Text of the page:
Singin’ in the Crane

Just as the actors in old-time movies often had to be what is called a triple threat – able to sing, act and dance – the sarus crane also does the same….in a similar way.

The sarus crane is the tallest flying bird and the largest species of crane, standing up to six feet tall and weighing up to 26 pounds. This particular species can be identified by its gray body and wings, black neck ring, black wingtips and striking red and bald head. It is hard to tell where the natural habitat of this species would be based on its looks, but they are endemic to wetlands, marshes, swamps and flooded plains in northern Australia, southeastern Asia in Cambodia, Vietnam, Myanmar and countries in the Indian subcontinent including Pakistan, India and Nepal.

So how is this bird so amazing at singing, dancing and acting? Sarus cranes have some of the best vocal abilities in the animal kingdom. Not only can they make a range of sounds from hissing to purrs and screams, but they are known for their loud trumpeting calls that can carry for several miles, which aids in declaring territory or seeking a potential mate.

As for their dancing skills, sarus cranes are always on beat. When they find a potential mate, an intense and elaborate dance begins between the pair that includes deep bowing, head bobbing, leaping, running with their wings flapping and short flights accompanied by their loud, trumpeting calls. Dancing strengthens a pair’s bond over their lifetime, as these birds mate for life, and many times make a good impression on their chicks, who often mimic the dance!

The word acting has a different meaning in the animal kingdom than it does in Hollywood, and in this sense, these birds are known for their active lifestyles and ability to seek food sources. Sarus cranes are omnivores, eating anything from frogs, lizards, grasshoppers, insects, fish, water snakes and eggs of other birds, but also rice, seeds and aquatic plants.

Despite their excellent skills and adaptations, these birds are finding themselves in tougher conditions every day. Habitat destruction and conversion for agricultural purposes, as well as pollution, hunting and collection of eggs, chicks and adults for food, medicine and the illegal pet trade have led this species to be listed as vulnerable to extinction by the International Union for Conservation of Nature’s Red List of Endangered Species. It is estimated that there are less than 20,000 cranes left, and while complete protection of this species is difficult due to different countries’ laws, sarus cranes are protected in parts of their range.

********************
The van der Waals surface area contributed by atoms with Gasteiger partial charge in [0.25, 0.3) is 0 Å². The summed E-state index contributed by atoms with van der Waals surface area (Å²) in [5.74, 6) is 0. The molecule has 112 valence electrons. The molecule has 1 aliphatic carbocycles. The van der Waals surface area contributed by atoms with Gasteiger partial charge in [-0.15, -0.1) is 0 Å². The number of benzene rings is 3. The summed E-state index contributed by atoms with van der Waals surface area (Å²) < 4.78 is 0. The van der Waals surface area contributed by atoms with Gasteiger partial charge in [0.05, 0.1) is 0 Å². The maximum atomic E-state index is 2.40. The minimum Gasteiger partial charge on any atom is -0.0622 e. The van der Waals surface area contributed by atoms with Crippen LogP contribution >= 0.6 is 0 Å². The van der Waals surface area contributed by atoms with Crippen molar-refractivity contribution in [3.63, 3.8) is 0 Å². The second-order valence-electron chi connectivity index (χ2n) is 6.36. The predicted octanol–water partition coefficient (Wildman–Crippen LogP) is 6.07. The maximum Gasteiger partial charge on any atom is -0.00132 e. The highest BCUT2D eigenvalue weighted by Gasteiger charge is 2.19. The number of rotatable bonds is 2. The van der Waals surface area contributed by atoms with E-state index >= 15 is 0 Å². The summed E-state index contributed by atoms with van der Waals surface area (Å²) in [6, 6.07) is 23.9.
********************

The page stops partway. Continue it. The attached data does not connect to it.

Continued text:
Zoological institutions across the globe have also taken on the responsibility of helping this species. The Association of Zoos and Aquariums’ Species Survival Plan ® (SSP) oversees and manages species’ population in zoos by pairing individuals and monitoring breeding to maximize genetic diversity and long-term sustainability of populations. The SSP also ensures the species’ survival in the wild through supporting conservation efforts such as programs that protect or restore habitats. The Virginia Zoo is a participating institution and has two sarus cranes.

Ichabod is a nine-year-old male sarus crane. He arrived at the Virginia Zoo in February 2012. Ichabod stands around six feet tall and weighs almost 18 pounds. For enrichment, he enjoys foraging for superworms in a pile of leaves, but also eats a pelleted diet specifically created for cranes, as well as frozen and thawed pinkies, which are very young mice.

Sally is Ichabod’s mate. She is 10 years old, slightly shorter than Ichabod and weighs 15.5 pounds. She eats the same foods as her mate, but for enrichment, prefers dipping items such as oyster or mussel shells into a water bowl. The pair can also be seen standing around their water sprinkler and can always be heard around the Zoo, sometimes surprising nearby guests and staff by their sudden and very loud calls.

Ichabod and Sally can be seen on-exhibit year-round along the Asia-Trail of the Tiger. They may, on occasion, also have a fellow bird guest in their exhibit – a male peacock – who drops in every now and then to check on the pair and see what delicious food the Keepers have left out for them.